Towns and cities that take cycling and public transport seriously should not push the two modes into the same space.


Categories: Views

Inadequate reply from TfL over “Cyclists stay back” stickers.

Road Danger Reduction Forum - 30 April, 2014 - 21:09

In February 2014 the Road Danger Reduction Forum, along with the London Cycling Campaign; CTC: the national cycling charity; RoadPeace: the national charity for road crash victims; and TABS: the Association of Bikeability Schemes came together to explain our concerns to, and ask for action from, Transport for London.  Last week we received a reply from TfL (see below). Because we think that this reply misunderstood the basis of our concerns, our organisations sent a reply today repeating them and suggesting ways forward, as follows:

LD-30April-stayback

This is the kind of thing we are concerned about:

and here is the TfL response we are replying to:

140408cycliststaybackstickeRECAPRIL22
The RDRF view is that a sensible initiative – the warning to cyclists to avoid overtaking and being the nearside of lorries about to move or turn left – has been mishandled in the ways the organisations above have described. Hopefully TfL will listen to these concerns now. As important, we hope TfL will consult with its partners and stakeholders who have a concern with danger reduction and think properly through future schemes.


Categories: Views

Once in every 73 lifetimes - How often the Dutch are injured by another cyclist while cycling

A View from the Cycle Path - 29 April, 2014 - 14:37
Dr Jon Rogers and Walker Angell were interviewed as well as myself Fatalities on Dutch roads and cycle-paths dropped last year but a small rise in injuries to cyclists made the news. A film crew joined us for a few minutes during the study tour last week, interviewing two of the participants on the tour as well as myself. You can watch the resulting news report, with subtitles in English, David Hembrowhttp://www.blogger.com/profile/14543024940730663645noreply@blogger.com0http://www.aviewfromthecyclepath.com/2014/04/once-in-every-73-lifetimes-how-often.html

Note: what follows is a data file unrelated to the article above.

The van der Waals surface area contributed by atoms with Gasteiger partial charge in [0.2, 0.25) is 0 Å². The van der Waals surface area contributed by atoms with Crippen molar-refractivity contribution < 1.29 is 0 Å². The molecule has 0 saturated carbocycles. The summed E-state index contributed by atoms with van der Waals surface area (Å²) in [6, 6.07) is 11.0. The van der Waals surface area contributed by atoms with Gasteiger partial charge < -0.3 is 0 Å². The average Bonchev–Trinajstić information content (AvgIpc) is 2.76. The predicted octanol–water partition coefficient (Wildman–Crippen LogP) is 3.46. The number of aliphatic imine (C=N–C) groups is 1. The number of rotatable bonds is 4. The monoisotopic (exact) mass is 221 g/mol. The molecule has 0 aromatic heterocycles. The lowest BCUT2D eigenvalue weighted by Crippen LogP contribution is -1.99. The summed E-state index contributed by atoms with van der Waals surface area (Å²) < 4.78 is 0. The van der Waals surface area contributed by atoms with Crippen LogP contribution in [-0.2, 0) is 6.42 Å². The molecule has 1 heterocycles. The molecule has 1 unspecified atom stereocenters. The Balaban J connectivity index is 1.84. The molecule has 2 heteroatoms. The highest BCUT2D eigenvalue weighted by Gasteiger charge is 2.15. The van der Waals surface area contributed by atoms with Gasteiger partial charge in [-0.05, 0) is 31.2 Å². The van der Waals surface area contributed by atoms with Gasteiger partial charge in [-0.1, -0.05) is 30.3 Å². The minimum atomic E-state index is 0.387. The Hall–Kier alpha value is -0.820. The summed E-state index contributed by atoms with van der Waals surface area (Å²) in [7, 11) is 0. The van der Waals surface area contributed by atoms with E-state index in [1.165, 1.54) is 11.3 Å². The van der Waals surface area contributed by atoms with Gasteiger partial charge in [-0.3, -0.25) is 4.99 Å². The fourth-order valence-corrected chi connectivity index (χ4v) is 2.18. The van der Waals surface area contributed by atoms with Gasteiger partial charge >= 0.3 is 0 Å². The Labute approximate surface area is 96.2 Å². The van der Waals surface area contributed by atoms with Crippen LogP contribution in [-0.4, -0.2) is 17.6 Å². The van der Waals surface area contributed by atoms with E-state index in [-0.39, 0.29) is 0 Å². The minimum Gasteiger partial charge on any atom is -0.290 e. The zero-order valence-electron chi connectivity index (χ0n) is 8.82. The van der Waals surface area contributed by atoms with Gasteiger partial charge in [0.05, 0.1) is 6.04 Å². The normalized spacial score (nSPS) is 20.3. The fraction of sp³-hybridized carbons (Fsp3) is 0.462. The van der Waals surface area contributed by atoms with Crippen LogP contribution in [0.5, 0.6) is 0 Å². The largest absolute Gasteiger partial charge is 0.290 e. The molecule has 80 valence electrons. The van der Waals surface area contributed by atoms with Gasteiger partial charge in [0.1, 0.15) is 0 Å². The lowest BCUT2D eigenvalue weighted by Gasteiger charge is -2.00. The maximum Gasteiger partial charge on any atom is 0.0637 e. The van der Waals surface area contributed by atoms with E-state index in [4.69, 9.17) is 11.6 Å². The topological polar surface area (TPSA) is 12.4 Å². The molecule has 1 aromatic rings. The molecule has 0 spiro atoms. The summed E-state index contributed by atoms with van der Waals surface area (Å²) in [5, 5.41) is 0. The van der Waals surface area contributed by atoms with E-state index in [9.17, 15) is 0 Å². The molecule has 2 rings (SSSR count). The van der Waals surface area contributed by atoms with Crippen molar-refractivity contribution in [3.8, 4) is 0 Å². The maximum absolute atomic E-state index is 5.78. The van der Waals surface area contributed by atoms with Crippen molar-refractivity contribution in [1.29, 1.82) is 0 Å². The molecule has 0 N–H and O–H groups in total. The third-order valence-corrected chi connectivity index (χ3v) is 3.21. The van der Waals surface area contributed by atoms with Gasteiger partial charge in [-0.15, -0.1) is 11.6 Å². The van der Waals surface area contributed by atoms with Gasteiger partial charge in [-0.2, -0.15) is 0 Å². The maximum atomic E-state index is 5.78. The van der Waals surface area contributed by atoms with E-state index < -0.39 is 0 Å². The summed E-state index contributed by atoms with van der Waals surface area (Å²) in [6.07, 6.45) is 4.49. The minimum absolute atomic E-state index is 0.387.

Categories: Views

Priorities

As Easy As Riding A Bike - 28 April, 2014 - 09:35

We’re all familiar with those situations where cycling provision just gives up.

Places where the designer couldn’t be bothered; places where it was too expensive to do things properly; places where space was a bit tight; or a combination of the above.

‘END’

Direct, safe, and continuous

That’ll do

Abandon hope, all ye who enter here

But in all these cases, and in others like them, the difficulties are not insuperable. These awful outcomes are the result of political choices. For example, an insufficient allocation of funding means that cycle lanes painted on a road just give up at the places where physical changes to the road layout are necessary for continuity. Or the flow of motor traffic is prioritised over safe continuous provision for cycling.

I found an interesting counterpoint to these awful British examples in the town of Wageningen, in the Netherlands.

Churchwillweg is a distributor road, running north out of the town centre. What initially struck me about this street is just how narrow the carriageway is, for motor vehicles.

A van and a car squeak past each other

Closer to the centre of town, there is a difficulty – a building (oddly, quite a new building) juts out some distance, meaning that the available space between the buildings for footway, cycle track and road is lessened considerably.

In Britain, it’s most likely that whatever cycle provision there was here would just give up, but in Wageningen, the footway and cycle tracks continue at the same width, and it is the road that gets squeezed.

From Google Streetview

For about twenty metres, the road becomes single carriageway, meaning drivers have to negotiate with one another, while people cycling and walking pass by serenely.

Vehicles queuing, while people cycling have uninterrupted progress

Amazingly (to my British eyes) there aren’t any signs here at all, warning drivers that this is about to happen, or telling them who should give way to whom. The cycle track just juts out into the road, and drivers have to deal with it, as best they can.

Negotiation

More negotiation

I was fascinated by this design example, because it seems to encapsulate the Dutch approach. When things get difficult, or space gets tight, it is the cycling and walking infrastructure that is maintained, while space for driving is (momentarily) sacrificed.

In Britain the complete opposite is true. At difficult places, driving has continuity, and the cycle lanes are just painted between these pinch points, essentially reinforcing their uselessness, because they are not present at the places where they are most needed.

So it’s not really a question of whether space is available for cycling; it’s a question of priorities, and how that space gets allocated.


Categories: Views

Priorities

As Easy As Riding A Bike - 28 April, 2014 - 09:35